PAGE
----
“This is Guinea’s gift to West Africa and the world,” said Dr Sakoba Keita, Guinea’s national coordinator for the Ebola response. “The thousands of volunteers from Conakry and other areas of Lower Guinea, but also the many Guinean doctors, data managers and community mobilizers have contributed to finding a line of defense against a terrible disease.”
What Dr. Keita is referring to is the Phase 3 trials results in Guinea of the Merck, Sharp & Dohme investigational Ebola vaccine, rVSV-ZEBOV.
Merck reported the preliminary conclusions from this study, which is continuing, were published on-line today in The Lancet. The authors report that vaccine efficacy was 100 percent (95% confidence interval: 74.7 – 100%; p=0.0036) following vaccination with a single dose of the rVSV-ZEBOV vaccine. It appeared that all vaccinated individuals were protected against Ebola virus infection within 6 to 10 days of vaccination.
To date, more than 4,000 participants have received the vaccine in this innovative trial, called “Ebola ça suffit” or “Ebola, that’s enough.” The trial was conducted by a team that included researchers from the World Health Organization (WHO), the Norwegian Institute of Public Health, the Health Ministry of Guinea and Médecins sans Frontières, among others.
“This is an extremely promising development,” said Dr Margaret Chan, Director-General of the World Health Organization. “The credit goes to the Guinean Government, the people living in the communities and our partners in this project. An effective vaccine will be another very important tool for both current and future Ebola outbreaks.”
The rVSV-ZEBOV vaccine was initially engineered with support from the Public Health Agency of Canada and was licensed to NewLink Genetics Corporation. To make the vaccine, the vesicular stomatitis virus was weakened by removing one of its genes, which was then replaced with a single Ebola virus gene that cannot cause disease by itself.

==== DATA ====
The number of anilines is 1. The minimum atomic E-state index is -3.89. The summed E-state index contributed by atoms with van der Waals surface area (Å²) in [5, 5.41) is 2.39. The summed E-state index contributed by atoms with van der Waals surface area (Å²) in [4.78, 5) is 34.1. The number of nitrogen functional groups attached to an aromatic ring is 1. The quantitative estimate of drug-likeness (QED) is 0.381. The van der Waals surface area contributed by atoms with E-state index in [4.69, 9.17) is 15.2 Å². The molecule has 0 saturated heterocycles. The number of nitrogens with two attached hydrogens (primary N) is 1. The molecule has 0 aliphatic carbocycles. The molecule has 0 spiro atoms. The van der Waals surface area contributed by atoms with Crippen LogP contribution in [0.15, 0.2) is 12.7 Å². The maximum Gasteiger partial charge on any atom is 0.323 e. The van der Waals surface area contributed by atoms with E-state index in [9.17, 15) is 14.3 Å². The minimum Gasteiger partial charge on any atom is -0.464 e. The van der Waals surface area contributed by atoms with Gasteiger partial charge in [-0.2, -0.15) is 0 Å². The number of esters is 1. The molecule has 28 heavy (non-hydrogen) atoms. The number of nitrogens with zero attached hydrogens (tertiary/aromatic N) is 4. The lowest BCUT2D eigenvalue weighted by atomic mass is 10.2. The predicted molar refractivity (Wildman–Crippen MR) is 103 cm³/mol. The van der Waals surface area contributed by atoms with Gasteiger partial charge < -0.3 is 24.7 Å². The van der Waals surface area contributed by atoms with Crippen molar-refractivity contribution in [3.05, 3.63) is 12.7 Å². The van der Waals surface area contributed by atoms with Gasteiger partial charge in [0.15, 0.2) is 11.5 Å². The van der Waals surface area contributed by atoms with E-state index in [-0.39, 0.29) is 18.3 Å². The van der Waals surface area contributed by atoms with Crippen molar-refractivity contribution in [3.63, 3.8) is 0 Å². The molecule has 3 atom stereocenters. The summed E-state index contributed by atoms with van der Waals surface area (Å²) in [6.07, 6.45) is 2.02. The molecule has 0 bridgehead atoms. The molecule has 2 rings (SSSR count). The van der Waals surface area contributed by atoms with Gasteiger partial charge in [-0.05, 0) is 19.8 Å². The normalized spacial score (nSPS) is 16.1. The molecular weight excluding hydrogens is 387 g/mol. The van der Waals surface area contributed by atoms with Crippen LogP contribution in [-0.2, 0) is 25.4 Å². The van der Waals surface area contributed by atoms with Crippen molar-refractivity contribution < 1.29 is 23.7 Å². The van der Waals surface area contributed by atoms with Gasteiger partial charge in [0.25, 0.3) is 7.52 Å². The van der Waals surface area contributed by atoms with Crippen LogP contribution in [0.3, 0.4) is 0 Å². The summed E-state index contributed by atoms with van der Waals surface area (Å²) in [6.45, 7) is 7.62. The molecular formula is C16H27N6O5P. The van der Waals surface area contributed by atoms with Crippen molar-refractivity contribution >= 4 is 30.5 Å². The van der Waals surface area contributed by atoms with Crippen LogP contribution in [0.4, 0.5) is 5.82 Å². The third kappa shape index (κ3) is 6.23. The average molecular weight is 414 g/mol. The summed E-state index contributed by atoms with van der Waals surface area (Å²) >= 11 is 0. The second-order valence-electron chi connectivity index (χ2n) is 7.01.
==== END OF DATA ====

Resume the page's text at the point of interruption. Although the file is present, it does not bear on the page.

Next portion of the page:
Vaccinated individuals have been shown to develop antibodies against the Ebola virus, which could help protect against future infection. The significance and durability of this immune response have not been determined.
Médecins sans Frontières (Doctors without Borders) weighed in on the study results saying that frontline Ebola workers need to be vaccinated.
MSF Medical Director, Bertrand Draguez said, “In parallel with the ring vaccination, we are also conducting a trial of the same vaccine on frontline workers.
“These people have worked tirelessly and put their lives at risk every day to take care of sick people. If the vaccine is effective, then we are already protecting them from the virus. With such high efficacy, all affected countries should immediately start and multiply ring vaccinations to break chains of transmission and vaccinate all frontline workers to protect them.”